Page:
The 4 Top Books of Ayn Rand

Ayn Rand is the Russian novelist most famous for her work Atlas Shrugged. She was born to the name of Alice Rosenbaum in Russia in 1905, but migrated to the United States as a young adult drawn by the lure of capitalism and a love of the free market. For many years she struggled to make ends meet as a writer, but finally achieved marginal success with her first novel, We the Living.

Ayn Rand’s Top Books
Atlas Shrugged
Selling over 6 million copies worldwide, this book still regularly tops bestsellers lists almost sixty years after it’s 1952 publication date. The entire concept of the book is based on a dire struggle between the most capable, successful members of the world and the weaker people who try to sponge off of their ability. Rand was captured by the thought of these capable, over achievers and the curiosity to see what would happen if all of the world’s capable went on strike. No longer able to sponge off of the capable, the world begins to fall into disarray within her novel. Part of the book that is especially famous, is the sixty pages towards the end that are devoted to a speech by her character John Galt. This speech encapsulates all of Rand’s beliefs and took her two years of editing to perfect.

Fountainhead
Although many of Rand’s ideas have obviously not yet reached fruition in this novel, it is far more accessible to the reader than Atlas Shrugged is. While Atlas Shrugged often comes across as depicting a capitalist world devoid of empathy, Fountainhead still shows grey areas that make it more enjoyable for the reader who does not find themselves to be one of Rand’s “heroic men” It paints its evil doers in a more gentle light and is less ideological then Atlas Shrugged.

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We the Living
We the Living is perhaps the best book for the reader who is new to Rand although it’s workmanship is the worst. This is the first book Rand published in English and some of the phrasing she uses in it show her newness to the language. It’s story is based around the romance of it’s heroine Kira and her personal vendetta against communist Russia. The story is obviously written by an idealistic young Rand who is still searching for her philosophy and it’s romanticism is appealing. For detractors of Rand, We the Living provides them with a Rand that could have been: a more romantic, forgiving and less hard-line Rand. This is quite possibly my favorite work by Rand for this reason. The English is not always the best, and the story line is overly romantic, but this is Rand at her most human.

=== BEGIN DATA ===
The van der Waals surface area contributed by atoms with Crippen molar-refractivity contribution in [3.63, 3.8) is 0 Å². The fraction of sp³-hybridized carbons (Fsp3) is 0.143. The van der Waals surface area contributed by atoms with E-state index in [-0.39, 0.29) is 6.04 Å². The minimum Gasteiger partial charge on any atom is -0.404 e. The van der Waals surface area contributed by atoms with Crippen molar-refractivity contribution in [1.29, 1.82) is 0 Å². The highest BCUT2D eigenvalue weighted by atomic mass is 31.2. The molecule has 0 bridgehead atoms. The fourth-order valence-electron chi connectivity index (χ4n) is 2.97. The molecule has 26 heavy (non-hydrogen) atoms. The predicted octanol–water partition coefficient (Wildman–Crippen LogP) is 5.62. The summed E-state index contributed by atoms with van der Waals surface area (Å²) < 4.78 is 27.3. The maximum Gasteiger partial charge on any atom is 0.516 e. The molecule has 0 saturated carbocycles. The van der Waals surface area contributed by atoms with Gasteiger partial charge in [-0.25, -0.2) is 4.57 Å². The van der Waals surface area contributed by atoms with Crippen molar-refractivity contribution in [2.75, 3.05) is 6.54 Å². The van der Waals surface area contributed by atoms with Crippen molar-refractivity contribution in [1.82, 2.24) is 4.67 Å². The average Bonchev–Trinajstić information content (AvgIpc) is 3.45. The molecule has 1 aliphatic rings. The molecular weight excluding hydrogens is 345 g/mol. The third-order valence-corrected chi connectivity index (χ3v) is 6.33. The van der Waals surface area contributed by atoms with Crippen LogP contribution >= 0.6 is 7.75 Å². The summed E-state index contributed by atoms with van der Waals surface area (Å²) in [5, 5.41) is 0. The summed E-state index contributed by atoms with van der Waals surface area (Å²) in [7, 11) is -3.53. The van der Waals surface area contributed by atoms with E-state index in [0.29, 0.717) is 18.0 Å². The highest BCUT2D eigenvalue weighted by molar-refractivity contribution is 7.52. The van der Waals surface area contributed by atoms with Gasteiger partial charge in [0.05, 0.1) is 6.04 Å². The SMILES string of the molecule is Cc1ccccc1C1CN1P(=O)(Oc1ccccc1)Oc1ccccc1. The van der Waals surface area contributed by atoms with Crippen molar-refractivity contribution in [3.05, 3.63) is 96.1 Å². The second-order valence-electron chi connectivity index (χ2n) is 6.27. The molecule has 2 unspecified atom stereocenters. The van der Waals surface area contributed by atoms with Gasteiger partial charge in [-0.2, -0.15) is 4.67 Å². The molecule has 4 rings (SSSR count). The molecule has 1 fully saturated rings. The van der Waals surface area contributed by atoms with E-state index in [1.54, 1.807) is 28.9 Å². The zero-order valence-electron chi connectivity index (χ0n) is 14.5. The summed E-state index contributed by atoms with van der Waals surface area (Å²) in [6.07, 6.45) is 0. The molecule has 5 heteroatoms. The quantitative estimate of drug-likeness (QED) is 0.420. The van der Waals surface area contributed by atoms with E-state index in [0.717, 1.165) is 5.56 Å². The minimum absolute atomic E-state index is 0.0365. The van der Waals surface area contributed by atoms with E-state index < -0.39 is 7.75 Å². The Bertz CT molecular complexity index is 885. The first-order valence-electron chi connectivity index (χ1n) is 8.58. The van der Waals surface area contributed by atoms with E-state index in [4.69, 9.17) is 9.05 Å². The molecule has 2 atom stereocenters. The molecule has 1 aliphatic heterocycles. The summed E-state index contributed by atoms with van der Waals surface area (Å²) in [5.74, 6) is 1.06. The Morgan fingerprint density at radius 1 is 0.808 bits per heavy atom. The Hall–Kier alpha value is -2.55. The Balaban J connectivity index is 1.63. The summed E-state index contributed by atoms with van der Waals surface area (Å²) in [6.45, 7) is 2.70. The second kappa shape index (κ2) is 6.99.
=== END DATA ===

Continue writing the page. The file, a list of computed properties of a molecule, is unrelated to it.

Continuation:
The Night of January Sixteenth
If We the Living is Rand’s first book, then the Night of January Sixteenth would be her first work of note. This is not a novel in the strictest sense, but a play. However, this play is enjoyable to read and should be included on any list of Rand’s best books. This play was created around the idea of a courtroom scene. The jury was too be picked from the audience and the verdict was to be decided by them. Rand carefully weighted the case so that the way the jury sided reflected not the guiltiness of the defendant, but the juries own sense of life. Did they believe that capable capitalists were the exploiters of the world? Or the capable that ought to be defended against the weak sycophants who feed off of them? Reading this play, the verdict is difficult to reach and ultimately reflects on the readers character.

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About the Composition of This List

For those dedicated Rand enthusiasts, you will note that I left all of her non-fiction works off of the list. This is for several reasons. Ayn Rand had wrote of her belief that philosophers should create novels around their philosophies. She believed the creation of it would not only show the readers more aptly what the philosophy entailed, but would also help the philosopher to learn exactly what the boundaries their philosophy held and if it were workable in a real world. If characters in a book could not believably act according to the philosophy, then it could stand no chance in reality. For this reason then, I have chosen Rand’s fiction works. They reflect in an easier to read style what her philosophy entails. They also have the added benefit of being less dogmatic than her later non-fiction works and -for those interested in the numbers- sold far more than her non-fiction works did.

Still interested? Try reading another article about Ayn Rand and her influence today, or email me with questions. Randian influence on conservatism is my focus in history and I am always glad to help another out in their studies.
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